I write about overwintering tropical plants with several emotions this week. I have gotten to know some Florida plant growers in recent years. Twice FNGLA (Florida Nursery, Growers and Landscape Association) hosted garden writers from across the country to tour historical tropical plant gardens and growers, so we would understand and use more of their plants.
Then they enhanced our Garden Writers Conference by teaching and providing great palms, gingers and many other tropical plants for the large planters that decorated restaurants, the convention center, street corners and tour gardens. In Buffalo this summer more gardens than ever sported Elephant ears (Alocasia, Colocasia), caladiums, cannas, bananas and kin.
Florida’s plants are our plants. Eighty percent of the nation’s houseplants and 21.5 percent of palms and tropical foliage plants come from Florida. Florida’s agribusiness is a $120 billion dollar industry.
And look what just happened to them.
Someday I may submit a summary of what the hurricanes of 2017 did to public gardens, farms, nurseries and natural land in Florida as well as other damaged places; it’s too soon to report data. What I can share is more personal: My friend Sylvia Gordon of Homestead, Fla. – the farmland and tropical plant production region south of Coral Gables and Miami – had redefined her business during the last two decades, slowly recovering from devastating Hurricane Andrew (1992) and others (especially during 2004-05).
This time her saga sounded hopeless, something like this: “We’ve had no power for days here so no communications. The shade houses blew down or blew away – and my three acres of crops are mostly under shade. The plants take root through their pots to anchor them but now they’re all ripped out so they’re lying sideways and uprooted and they’ll dry out and die. My one helper couldn’t get to me because of all the trees down on the roads and we had to unbury our equipment to start to pull the trees away. (Last time storms like this came I lost all my workers because they had to go home to help their families who were in danger.) Then the crop insurance companies say not to upright anything so they can assess the damage ... but if we don’t upright and water them we’ll lose it all. I’ve called and called but it’s been days. I don’t mean to complain but I am so physically and mentally exhausted and this is so frustrating.”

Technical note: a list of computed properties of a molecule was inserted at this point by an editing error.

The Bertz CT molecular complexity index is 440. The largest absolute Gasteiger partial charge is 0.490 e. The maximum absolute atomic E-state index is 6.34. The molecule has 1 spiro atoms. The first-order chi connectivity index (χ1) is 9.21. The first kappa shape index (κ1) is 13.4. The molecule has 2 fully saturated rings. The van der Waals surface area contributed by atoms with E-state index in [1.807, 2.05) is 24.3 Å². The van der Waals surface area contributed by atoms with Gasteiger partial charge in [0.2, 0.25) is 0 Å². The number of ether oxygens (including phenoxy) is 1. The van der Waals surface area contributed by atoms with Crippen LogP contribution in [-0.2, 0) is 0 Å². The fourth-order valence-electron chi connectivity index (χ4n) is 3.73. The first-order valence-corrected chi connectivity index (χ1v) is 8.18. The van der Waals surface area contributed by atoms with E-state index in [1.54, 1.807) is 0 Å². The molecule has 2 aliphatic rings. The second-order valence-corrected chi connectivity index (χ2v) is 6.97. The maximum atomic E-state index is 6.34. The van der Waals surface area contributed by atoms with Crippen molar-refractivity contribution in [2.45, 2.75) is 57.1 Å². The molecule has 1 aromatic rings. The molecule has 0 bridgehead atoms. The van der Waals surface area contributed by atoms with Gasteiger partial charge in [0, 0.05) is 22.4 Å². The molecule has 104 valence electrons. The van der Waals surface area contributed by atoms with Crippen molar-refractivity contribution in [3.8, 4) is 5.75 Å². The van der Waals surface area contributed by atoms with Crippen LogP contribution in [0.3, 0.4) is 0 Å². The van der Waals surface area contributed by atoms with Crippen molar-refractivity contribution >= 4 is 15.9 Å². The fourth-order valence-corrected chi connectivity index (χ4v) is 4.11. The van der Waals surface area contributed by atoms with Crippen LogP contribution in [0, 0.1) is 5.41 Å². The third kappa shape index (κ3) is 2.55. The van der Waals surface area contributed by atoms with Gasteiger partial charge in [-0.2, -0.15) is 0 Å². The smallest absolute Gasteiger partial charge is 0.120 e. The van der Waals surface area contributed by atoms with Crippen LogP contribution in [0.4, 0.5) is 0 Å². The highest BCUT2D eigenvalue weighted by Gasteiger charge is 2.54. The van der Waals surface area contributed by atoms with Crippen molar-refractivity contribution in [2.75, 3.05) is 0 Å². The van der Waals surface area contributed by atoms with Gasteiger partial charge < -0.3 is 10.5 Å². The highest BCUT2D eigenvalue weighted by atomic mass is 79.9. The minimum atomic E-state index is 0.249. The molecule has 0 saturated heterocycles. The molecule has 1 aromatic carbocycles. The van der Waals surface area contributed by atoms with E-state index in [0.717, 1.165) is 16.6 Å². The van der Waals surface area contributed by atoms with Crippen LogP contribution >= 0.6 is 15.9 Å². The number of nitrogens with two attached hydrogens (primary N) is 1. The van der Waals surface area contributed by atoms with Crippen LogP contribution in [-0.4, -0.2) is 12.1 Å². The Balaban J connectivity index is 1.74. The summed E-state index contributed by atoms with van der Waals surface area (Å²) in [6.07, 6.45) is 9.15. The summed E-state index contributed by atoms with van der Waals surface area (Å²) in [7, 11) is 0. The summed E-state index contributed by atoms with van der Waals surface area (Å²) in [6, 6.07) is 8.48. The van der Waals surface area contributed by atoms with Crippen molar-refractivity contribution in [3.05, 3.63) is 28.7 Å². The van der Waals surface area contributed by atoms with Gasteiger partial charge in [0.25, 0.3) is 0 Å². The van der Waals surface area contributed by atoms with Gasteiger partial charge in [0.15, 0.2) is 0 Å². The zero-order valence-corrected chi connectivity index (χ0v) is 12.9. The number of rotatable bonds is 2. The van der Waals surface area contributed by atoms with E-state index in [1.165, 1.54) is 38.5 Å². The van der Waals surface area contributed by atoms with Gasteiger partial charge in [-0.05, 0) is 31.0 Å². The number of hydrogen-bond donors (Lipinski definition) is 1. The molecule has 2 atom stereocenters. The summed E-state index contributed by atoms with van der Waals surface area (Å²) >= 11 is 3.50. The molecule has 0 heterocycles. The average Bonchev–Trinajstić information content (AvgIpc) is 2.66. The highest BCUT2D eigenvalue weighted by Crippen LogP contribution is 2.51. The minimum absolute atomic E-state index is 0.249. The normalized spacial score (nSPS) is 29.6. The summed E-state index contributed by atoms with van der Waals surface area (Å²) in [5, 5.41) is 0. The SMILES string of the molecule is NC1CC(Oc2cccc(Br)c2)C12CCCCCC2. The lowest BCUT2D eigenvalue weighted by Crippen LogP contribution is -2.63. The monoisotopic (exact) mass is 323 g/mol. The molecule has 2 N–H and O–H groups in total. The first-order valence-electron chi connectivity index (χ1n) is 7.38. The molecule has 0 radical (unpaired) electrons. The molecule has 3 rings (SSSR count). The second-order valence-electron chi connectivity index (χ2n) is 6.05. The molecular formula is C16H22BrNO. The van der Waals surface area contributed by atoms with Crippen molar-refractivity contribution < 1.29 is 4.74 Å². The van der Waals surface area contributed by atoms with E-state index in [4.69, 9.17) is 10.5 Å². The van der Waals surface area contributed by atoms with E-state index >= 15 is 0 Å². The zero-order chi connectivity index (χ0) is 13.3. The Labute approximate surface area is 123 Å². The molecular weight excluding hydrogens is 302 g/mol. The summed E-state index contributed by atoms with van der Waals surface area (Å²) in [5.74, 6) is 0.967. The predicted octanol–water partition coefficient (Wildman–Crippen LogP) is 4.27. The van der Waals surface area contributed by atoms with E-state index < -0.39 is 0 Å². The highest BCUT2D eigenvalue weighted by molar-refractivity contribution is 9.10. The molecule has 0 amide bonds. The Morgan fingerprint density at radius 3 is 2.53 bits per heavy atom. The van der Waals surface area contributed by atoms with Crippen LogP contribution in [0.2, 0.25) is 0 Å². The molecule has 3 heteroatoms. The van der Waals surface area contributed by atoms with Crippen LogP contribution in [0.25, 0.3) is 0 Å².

Sylvia has fought cancers and works from dawn until dark even in good times.
Meanwhile I had fallen in love with tropical plants and gardens of Southern Florida and was planning a group tour for February to the Fairchild Botanical Garden, beautiful Vizcaya on Biscayne Bay, the National Tropical Botanical Garden Kampchong, plus orchid and bromeliad growers. Many of my destinations sustained severe damage; no trip this winter. My plan is to go there in 2019.
What to do now with tropical plants?
• Let them go and buy new ones next season. This decision might satisfy you if (a) you don’t have a good storage arrangement, indoor lighting, or time to fuss with the plants, or (b) you want to direct your consumer dollar toward growers who have taken a loss. That may seem oblique now – perhaps more direct aid for devastated areas appeals to you more – but all growers would like you to buy their plants every year.
• Store and save them. Still, many plant lovers just don’t have it in them to toss their cannas and caladiums on the compost pile or let them freeze. If that’s you, here are some guidelines for keeping some of the most popular ones.
My tropical plant growing friends said: “Wow, you Buffalo folks really have dahlias, hibiscus and cannas down ... We’d like to see more Curcumas and Acalypha next time!”
But cannas we have, and they’re easy to keep: After the first frost, cut off the leaves 6 inches from the soil. Dig up the rhizomes and trim back the roots. Brush off the soil and air-dry them (out of direct sun). Store in a box in peat moss or sawdust, or wrapped in newspaper, in temperatures above freezing but not warmer than 50 degrees. Check regularly for mold and toss anything rotting. When a few show signs of sprouting, pot them up in late winter and provide light.
A similar process applies for dahlias and many other tubers, rhizomes or bulbs.
Directions for keeping these foliage beauties differ only slightly from the canna process. Air-dry them for at least a couple of weeks (outside but under cover) with the leaves still on, until the leaves dry out entirely. Then cut off the leaves. Many gardeners use a sulfur powder or chloride solution to clean them. Store the dry tubers in peat or sawdust between 50 to 60 degrees, checking for rot periodically. They require 70 degrees to grow outside.
While we may have “hardy” bananas that can live through winter planted outdoors, they start up so slowly that they’re not very impressive until late summer. So store them. If you have a greenhouse or cold storage area above freezing, repot the plant. (Cut off all but two leaves, trim off most of the old roots, and plant it in good houseplant mix.) Keep cool.
Dribble in some water if you see it completely dry. The other method is to prepare the plants and roots as above, then wrap the roots in newspaper, stick them in plastic bags with a few air-holes, and stack them in a storage area above freezing. Pot them in spring.
Or ... keep them as houseplants.
Keeping houseplants indoors is an old art. We keep learning what works as new plants enter the market or attract our attention. Some foliage plants (Acalypha, coleus) will please you indoors. Some flowering plants (hibiscus, mandevillas) may flower for months. Try them. Our Florida friends hope we keep experimenting with their plants and think about them as we do so.
Let us wish the growers a full recovery, and thank them for the beauty they provide.
Sally Cunningham is a garden writer, lecturer and consultant.